Some examples of my people:

My boss in Philadelphia:  He defended me to an angry professor when I unintentionally messed up some data in a research project.  I will never forget what he told me, “Everyone fucks up.  You have my permission to get over it.”

My biology professor in community college:  He wrote me a glowing recommendation for a university I didn’t think I could get into (but did).  When I read it,  I was stunned.  He told me, “It’s all true.  When you believe it is when you’ll succeed.”

My writing mentor in my writing group:  A phenomenal writer, she told me that someone who writes like me should read my work “loud and proud,” and that she was jealous of my writing voice.  Made my year.

The list goes on.. and I thank all of my people for their words.

So, when I think of my mother in law.  Well, she was a huge person for my kids.  As I said at her funeral, if they breathed, she was like, “Did you hear how they breathed?  The way it went in and out?  Wasn’t that fantastic!  They are so special!”  I saved all the cards from her proclaiming their absolute perfection, their sheer magnificence.  Her words were her honest appraisal of their gifts, albeit rose-colored.  I will continue to remind them how she was thoroughly and completely their person.  She was all in.  Just like I hope to be their person, too.

How about you?  Tell me about your person.

Who is your person?

Your person helps you move forward.

Thanks as always to Barbara Paulsen for her inspiring photos.  Visit her work at Mt. Hood Mama Iphoneography.

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7 comments on “Who is your person?

  1. Thanks Jeanne. I think of many great people like – June Liese and Carol Alt who were my mom’s best friends; Jennifer Cavato and her parents Linda and Joe who were the other points of stability when my mom was sick; Marie and Joe Ryan who invited me to stay overnight and eventually just stay when things were not working out at home during high school; My mom’s sister, Kathy, who has always, always told me I was smart and talented but that it was more important to be kind than either of those things; my mother-in-law who accepted me as family from the start; my sister and step-mom Chris especially as we share this twilight grief for my dad; Kelly and Nancy and my boss Amy who are with me daily as we parent and teach our way through these chaotic years and see strength in me when I just don’t. I am also lucky enough to have many women (like you) in this community who are fun, funny, kind, courageous and generous. Each is someone I would love to become a person for/with in the next few years. Thank you for inviting responses. This made me teary but it was worth it!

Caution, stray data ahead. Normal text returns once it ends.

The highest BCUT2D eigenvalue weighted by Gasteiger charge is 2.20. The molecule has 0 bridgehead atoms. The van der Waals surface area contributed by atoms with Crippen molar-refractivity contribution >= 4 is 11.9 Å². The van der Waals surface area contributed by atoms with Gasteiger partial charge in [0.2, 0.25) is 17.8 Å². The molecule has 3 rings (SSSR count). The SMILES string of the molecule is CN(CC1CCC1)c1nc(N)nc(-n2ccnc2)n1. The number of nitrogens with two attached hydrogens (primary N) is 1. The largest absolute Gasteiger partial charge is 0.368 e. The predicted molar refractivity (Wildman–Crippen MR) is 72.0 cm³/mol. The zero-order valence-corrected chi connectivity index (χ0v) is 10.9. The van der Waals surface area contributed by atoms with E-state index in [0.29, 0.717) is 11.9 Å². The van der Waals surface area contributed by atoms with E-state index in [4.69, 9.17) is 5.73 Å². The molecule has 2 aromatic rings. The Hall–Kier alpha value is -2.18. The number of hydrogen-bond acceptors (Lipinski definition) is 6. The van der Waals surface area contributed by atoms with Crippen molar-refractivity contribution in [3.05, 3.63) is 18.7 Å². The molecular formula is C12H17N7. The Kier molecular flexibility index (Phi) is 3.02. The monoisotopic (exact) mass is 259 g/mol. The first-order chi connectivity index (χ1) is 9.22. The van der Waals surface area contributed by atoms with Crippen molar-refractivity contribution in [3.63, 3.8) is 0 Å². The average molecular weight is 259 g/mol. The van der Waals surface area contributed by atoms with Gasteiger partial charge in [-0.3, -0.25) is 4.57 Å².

• Jeanne says:

      It makes you feel really grateful to think about your people, doesn’t it? I appreciate all those that you mentioned as well for making you the Monica we all know and love!

  2. Beautiful.Teared up and ready to start my day thinking about my person(s). Thank you for being one of them.

  3. Mommy D. says:

    When I was in seventh grade, I had a marvelous teacher, Mr. Miller. He inspired me, through his own natural ability to become a teacher. He encouraged me, as well as others to follow our dreams. I chose to marry young and raise a family, my dream of going to college was put on hold. After some time, and years of going to night school, I finally got my degree, more than 25 years after seventh grade, in Special Education. On a whim, and after some research to find him, I decided to invite Mr. Miller to my graduation party. The day of the party, I answered to doorbell only to find Mr. Miller standing there; he had travelled more than forty miles to our suburban home. He wouldn’t come in, he just handed me a card and said, ” I knew you could do it. ” and left. He not only was my person, he was a great person.

  4. Mommy D. says:

    Apologies for the typos

  5. Jeanne says:

    I love love love that story. Mr. Miller: awesome person.